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Reinstating indigenous landscape planning curatorship : the Lake Condah restoration project
conference contributionposted on 2011-01-01, 00:00 authored by D Bell, David Jones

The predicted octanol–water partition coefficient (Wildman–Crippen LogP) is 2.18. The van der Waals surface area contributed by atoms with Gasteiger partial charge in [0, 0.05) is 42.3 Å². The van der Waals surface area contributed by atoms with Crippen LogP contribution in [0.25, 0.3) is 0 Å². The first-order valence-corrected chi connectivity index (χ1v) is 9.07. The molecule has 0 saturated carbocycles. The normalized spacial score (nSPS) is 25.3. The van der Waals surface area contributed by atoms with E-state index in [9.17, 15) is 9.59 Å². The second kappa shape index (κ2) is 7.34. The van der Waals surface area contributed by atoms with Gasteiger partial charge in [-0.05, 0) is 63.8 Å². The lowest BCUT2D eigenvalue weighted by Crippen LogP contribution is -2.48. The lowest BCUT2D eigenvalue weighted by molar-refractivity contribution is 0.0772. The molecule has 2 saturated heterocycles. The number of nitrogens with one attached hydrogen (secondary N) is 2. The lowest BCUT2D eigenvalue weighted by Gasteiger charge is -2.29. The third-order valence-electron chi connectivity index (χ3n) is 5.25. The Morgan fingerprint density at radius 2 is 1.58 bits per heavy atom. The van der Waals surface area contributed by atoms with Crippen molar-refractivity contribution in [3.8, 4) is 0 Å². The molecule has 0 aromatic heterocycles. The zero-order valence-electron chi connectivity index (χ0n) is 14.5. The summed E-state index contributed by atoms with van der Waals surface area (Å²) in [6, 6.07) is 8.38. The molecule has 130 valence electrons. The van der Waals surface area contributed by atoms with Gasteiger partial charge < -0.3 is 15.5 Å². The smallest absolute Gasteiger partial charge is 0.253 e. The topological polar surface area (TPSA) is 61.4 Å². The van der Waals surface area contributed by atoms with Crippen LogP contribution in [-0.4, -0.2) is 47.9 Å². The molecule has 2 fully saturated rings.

While contemporary Western planning traditions in Australia talk of the last 200 years of innovation and transposition of European and North American planning traditions upon the Australian landscape, they neglect to mention some 40-50,000 years of Indigenous landscape planning initiatives and practice. The ancestral country of the Gunditjmara people is in the Western District of Victoria focused upon the Lake Condah and Mount Eccles localities. The Gunditjmara had, and continue to have a strong social, cultural and land management and planning presence in the region, in particular linked to environmental engineering initiatives and aquaculture curatorship of eel and fish resources. Archaeological evidence confirms that some 10,000 years of pre-European contact landscape planning practice has been applied by the Gunditjmara to construct resources management infrastructure to service a regional food need as well as a community need. Within contemporary reconciliation discourses, the Gunditjmara have activity sought over the last 25 years the rehabilitation of Lake Condah, which is now coming into fruition, and the restoration of their traditional landscape planning and management responsibilities. This paper reviews the restoration of Indigenous landscape planning and management theory and practice by the Gunditjmara, pointing to significant policy and practice success as well as the need to better appreciate this culturally-attuned and ecologically-responsive approach to landscape planning borne out of generations of knowledge.